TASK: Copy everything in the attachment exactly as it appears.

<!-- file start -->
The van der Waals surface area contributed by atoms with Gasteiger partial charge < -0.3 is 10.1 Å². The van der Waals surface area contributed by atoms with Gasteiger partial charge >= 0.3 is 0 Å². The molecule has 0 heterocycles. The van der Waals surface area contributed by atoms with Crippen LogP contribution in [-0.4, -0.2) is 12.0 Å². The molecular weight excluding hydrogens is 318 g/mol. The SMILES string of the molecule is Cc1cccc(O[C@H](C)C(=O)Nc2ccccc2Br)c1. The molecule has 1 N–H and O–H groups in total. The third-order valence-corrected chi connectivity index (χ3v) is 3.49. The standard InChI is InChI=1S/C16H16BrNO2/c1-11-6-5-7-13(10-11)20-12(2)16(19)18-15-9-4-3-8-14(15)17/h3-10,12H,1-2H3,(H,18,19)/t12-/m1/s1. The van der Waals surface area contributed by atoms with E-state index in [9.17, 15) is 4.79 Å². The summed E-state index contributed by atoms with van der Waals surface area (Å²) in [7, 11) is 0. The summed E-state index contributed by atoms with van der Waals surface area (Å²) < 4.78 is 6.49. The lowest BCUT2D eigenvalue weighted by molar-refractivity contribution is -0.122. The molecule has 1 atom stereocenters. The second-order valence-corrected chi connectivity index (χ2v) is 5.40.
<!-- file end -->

The van der Waals surface area contributed by atoms with Gasteiger partial charge < -0.3 is 10.1 Å². The van der Waals surface area contributed by atoms with Gasteiger partial charge >= 0.3 is 0 Å². The molecule has 0 heterocycles. The van der Waals surface area contributed by atoms with Crippen LogP contribution in [-0.4, -0.2) is 12.0 Å². The molecular weight excluding hydrogens is 318 g/mol. The SMILES string of the molecule is Cc1cccc(O[C@H](C)C(=O)Nc2ccccc2Br)c1. The molecule has 1 N–H and O–H groups in total. The third-order valence-corrected chi connectivity index (χ3v) is 3.49. The standard InChI is InChI=1S/C16H16BrNO2/c1-11-6-5-7-13(10-11)20-12(2)16(19)18-15-9-4-3-8-14(15)17/h3-10,12H,1-2H3,(H,18,19)/t12-/m1/s1. The van der Waals surface area contributed by atoms with E-state index in [9.17, 15) is 4.79 Å². The summed E-state index contributed by atoms with van der Waals surface area (Å²) in [7, 11) is 0. The summed E-state index contributed by atoms with van der Waals surface area (Å²) < 4.78 is 6.49. The lowest BCUT2D eigenvalue weighted by molar-refractivity contribution is -0.122. The molecule has 1 atom stereocenters. The second-order valence-corrected chi connectivity index (χ2v) is 5.40.